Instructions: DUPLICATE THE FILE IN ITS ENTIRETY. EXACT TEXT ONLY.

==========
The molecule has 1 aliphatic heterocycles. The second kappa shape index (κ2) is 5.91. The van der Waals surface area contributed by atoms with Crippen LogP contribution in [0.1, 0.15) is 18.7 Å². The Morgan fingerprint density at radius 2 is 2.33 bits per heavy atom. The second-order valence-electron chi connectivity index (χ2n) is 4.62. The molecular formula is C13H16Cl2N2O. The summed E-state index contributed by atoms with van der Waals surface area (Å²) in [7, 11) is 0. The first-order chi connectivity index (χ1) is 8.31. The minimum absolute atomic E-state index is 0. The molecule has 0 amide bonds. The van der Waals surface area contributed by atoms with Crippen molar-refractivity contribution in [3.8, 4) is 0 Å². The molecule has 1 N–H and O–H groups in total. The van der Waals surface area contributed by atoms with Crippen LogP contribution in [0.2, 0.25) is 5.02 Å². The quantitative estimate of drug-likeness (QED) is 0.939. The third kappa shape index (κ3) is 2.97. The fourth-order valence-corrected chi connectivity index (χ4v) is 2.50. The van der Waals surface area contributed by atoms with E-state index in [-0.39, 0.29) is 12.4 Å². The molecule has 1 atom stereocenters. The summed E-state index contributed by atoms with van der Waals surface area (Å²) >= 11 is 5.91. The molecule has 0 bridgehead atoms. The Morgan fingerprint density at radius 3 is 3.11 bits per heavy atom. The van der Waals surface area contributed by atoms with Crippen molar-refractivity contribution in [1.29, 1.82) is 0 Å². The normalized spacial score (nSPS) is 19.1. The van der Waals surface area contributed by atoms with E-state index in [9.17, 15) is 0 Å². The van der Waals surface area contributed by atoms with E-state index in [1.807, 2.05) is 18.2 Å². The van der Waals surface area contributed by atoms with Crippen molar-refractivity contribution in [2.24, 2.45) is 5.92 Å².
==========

The molecule has 1 aliphatic heterocycles. The second kappa shape index (κ2) is 5.91. The van der Waals surface area contributed by atoms with Crippen LogP contribution in [0.1, 0.15) is 18.7 Å². The Morgan fingerprint density at radius 2 is 2.33 bits per heavy atom. The second-order valence-electron chi connectivity index (χ2n) is 4.62. The molecular formula is C13H16Cl2N2O. The summed E-state index contributed by atoms with van der Waals surface area (Å²) in [7, 11) is 0. The first-order chi connectivity index (χ1) is 8.31. The minimum absolute atomic E-state index is 0. The molecule has 0 amide bonds. The van der Waals surface area contributed by atoms with Crippen molar-refractivity contribution in [3.8, 4) is 0 Å². The molecule has 1 N–H and O–H groups in total. The van der Waals surface area contributed by atoms with Crippen LogP contribution in [0.2, 0.25) is 5.02 Å². The quantitative estimate of drug-likeness (QED) is 0.939. The third kappa shape index (κ3) is 2.97. The fourth-order valence-corrected chi connectivity index (χ4v) is 2.50. The van der Waals surface area contributed by atoms with E-state index in [-0.39, 0.29) is 12.4 Å². The molecule has 1 atom stereocenters. The summed E-state index contributed by atoms with van der Waals surface area (Å²) >= 11 is 5.91. The molecule has 0 bridgehead atoms. The Morgan fingerprint density at radius 3 is 3.11 bits per heavy atom. The van der Waals surface area contributed by atoms with Crippen molar-refractivity contribution in [1.29, 1.82) is 0 Å². The normalized spacial score (nSPS) is 19.1. The van der Waals surface area contributed by atoms with E-state index in [9.17, 15) is 0 Å². The van der Waals surface area contributed by atoms with E-state index in [1.807, 2.05) is 18.2 Å². The van der Waals surface area contributed by atoms with Crippen molar-refractivity contribution in [2.24, 2.45) is 5.92 Å².